September 26, 2016.Mexican priest, Alfredo Lopez Guillen, was found dead this weekend on a rural road about 350 km east of Mexico City, after being allegedly abducted and assaulted in his parish on Monday September 19. This is the third case of violence against priests in Mexico in just one week. On Monday, September 19, Fr. Nabor Jiménez and Fr. José Alfredo Juarez were also kidnapped in the church of Our Lady of Fatima. Hours later they found them lifeless in a ditch in Poza Rica, Veracruz. The Catholic Church wants clarification on the murders, because it is not yet known who could be the alleged perpetrators.
Pope Francis

Holy See adopts UN Convention against Corruption

September 23, 2016. Pope Francis has asked the Vatican to be exemplary in the fight against corruption and meet the set international standards in this regard. Therefore, the Secretary of State has announced that the Holy See will conform to the Merida Convention against Corruption. This requires countries to implement anti-corruption measures concerning its laws, institutions and practices. From now on, the Roman Curia and the Vatican City State will review its administrative procedures to align them to the standards set by the Convention. Through this compliance, the Vatican says it hopes to contribute to increased transparency and proper management of public affairs in the international community.

New Swiss Guards take an oath to protect the Pope


This is a special day at the Vatican. Every year, on the first week of May this oath is heard throughout the Holy See. 

"...I promise to serve faithfully, loyally and honorably in all that's asked of me. May God and His Saints help me."

Each one of the 30 new guards, takes a hold of their military flag with their left hand. With their right, they raise three fingers, which symbolizes the Holy Trinity. Before Vatican officials, their family and God, they promise to protect the Pope and his legitimate successors at all costs. 

This happens every May 6th. That same day back in 1527, a total of 147 soldiers died protecting Pope Clement VII. He was able to escape the attack through the famous corridor that connects the Vatican to Castel Sant' Angelo.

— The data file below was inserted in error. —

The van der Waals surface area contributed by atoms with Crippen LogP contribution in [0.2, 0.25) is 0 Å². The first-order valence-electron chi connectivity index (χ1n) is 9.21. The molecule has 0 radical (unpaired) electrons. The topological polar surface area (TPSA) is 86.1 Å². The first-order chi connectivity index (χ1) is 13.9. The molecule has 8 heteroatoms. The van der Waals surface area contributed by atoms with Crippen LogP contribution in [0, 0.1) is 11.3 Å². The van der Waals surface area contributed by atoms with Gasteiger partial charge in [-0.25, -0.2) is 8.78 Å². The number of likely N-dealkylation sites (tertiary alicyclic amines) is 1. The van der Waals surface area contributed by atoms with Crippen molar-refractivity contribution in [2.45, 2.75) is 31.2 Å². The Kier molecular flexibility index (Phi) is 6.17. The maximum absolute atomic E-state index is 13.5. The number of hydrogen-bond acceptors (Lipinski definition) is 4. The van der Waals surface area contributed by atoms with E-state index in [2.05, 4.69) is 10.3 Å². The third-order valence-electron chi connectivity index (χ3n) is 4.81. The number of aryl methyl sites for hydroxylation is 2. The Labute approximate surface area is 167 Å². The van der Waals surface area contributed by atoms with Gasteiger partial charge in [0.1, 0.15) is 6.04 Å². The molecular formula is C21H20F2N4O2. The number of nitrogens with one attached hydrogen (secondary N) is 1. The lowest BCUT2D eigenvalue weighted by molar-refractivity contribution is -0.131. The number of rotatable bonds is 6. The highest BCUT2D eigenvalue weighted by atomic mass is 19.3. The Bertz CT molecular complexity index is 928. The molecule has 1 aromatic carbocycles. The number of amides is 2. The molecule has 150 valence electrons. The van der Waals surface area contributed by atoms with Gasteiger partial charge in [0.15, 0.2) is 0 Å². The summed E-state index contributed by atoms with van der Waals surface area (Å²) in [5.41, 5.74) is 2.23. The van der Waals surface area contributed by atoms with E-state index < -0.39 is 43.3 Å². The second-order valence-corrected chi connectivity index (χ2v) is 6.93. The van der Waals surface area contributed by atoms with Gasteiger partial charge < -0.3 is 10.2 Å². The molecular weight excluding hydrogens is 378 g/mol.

Of course, now times are different, but over the years, the Swiss Guard has become a symbol of the Vatican. To thank them for their service, Pope Francis met the new guards. 

"Your service is an authentic testimony, because it shows, in a concrete way, the will to dedicate yourself to something important and demanding. You made this decision with the help of your families and the communities that have educated you. I want to thank them as well.” 

As a gift, they gave the Pope a Swiss Army knife, which has become a symbol of their country. 

They're recognized across the world, but it's not easy to become a Swiss Guard. First, the soldiers must be Swiss, single, practicing Catholics, be at least 5.8 feet tall and  between 18 and 30 years of age. 

Swiss Guard
"First and foremost the Swiss Guard is in charge of protecting the Pope. This includes his residence and all the offices or sites he visits.” 

Pontifical Swiss Guard, Colonel 
"Having to switch from the Apostolic Palace to Casa Santa Marta  was a big change for the Swiss Guard. But this is what we've done for the past 500 years. Our main responsibility is protecting the Pope and his residence.” 

As a Colonel of the Swiss Guard, Daniel Anrig is the head of the military. He's part of the Pontifical Family Household, which basically means that wherever Pope Francis goes, he goes. 

Currently the Swiss Guard has 110 soldiers. Aside from being the world's smallest army, at 508 years old,  it's also one of the oldest. 

The flashy uniforms are definitely eye catching. But in their meeting with Pope Francis, he asked the new soldiers to have their personalities and big heart stand out even more than those colors. Especially, when they welcome people to the Vatican.